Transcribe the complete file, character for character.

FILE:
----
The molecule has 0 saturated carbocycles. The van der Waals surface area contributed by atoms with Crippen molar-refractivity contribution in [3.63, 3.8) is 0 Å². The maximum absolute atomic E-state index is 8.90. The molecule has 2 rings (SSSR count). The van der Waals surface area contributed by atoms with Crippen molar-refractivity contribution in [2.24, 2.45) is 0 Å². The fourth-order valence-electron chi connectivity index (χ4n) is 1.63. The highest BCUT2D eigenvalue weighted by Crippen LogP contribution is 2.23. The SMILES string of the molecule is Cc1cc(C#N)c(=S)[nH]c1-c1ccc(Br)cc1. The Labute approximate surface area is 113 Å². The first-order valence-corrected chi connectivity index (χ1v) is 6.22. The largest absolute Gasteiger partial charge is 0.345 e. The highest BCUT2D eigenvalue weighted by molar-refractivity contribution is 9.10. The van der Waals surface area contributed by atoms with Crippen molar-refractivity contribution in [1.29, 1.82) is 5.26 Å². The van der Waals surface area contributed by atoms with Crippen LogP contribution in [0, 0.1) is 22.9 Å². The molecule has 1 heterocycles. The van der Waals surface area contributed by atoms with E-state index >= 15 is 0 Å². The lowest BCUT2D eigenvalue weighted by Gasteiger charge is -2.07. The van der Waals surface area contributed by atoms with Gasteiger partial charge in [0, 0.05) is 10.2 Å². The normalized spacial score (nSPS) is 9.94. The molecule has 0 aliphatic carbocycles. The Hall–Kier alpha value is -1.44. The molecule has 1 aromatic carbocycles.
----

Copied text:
The molecule has 0 saturated carbocycles. The van der Waals surface area contributed by atoms with Crippen molar-refractivity contribution in [3.63, 3.8) is 0 Å². The maximum absolute atomic E-state index is 8.90. The molecule has 2 rings (SSSR count). The van der Waals surface area contributed by atoms with Crippen molar-refractivity contribution in [2.24, 2.45) is 0 Å². The fourth-order valence-electron chi connectivity index (χ4n) is 1.63. The highest BCUT2D eigenvalue weighted by Crippen LogP contribution is 2.23. The SMILES string of the molecule is Cc1cc(C#N)c(=S)[nH]c1-c1ccc(Br)cc1. The Labute approximate surface area is 113 Å². The first-order valence-corrected chi connectivity index (χ1v) is 6.22. The largest absolute Gasteiger partial charge is 0.345 e. The highest BCUT2D eigenvalue weighted by molar-refractivity contribution is 9.10. The van der Waals surface area contributed by atoms with Crippen molar-refractivity contribution in [1.29, 1.82) is 5.26 Å². The van der Waals surface area contributed by atoms with Crippen LogP contribution in [0, 0.1) is 22.9 Å². The molecule has 1 heterocycles. The van der Waals surface area contributed by atoms with E-state index >= 15 is 0 Å². The lowest BCUT2D eigenvalue weighted by Gasteiger charge is -2.07. The van der Waals surface area contributed by atoms with Gasteiger partial charge in [0, 0.05) is 10.2 Å². The normalized spacial score (nSPS) is 9.94. The molecule has 0 aliphatic carbocycles. The Hall–Kier alpha value is -1.44. The molecule has 1 aromatic carbocycles.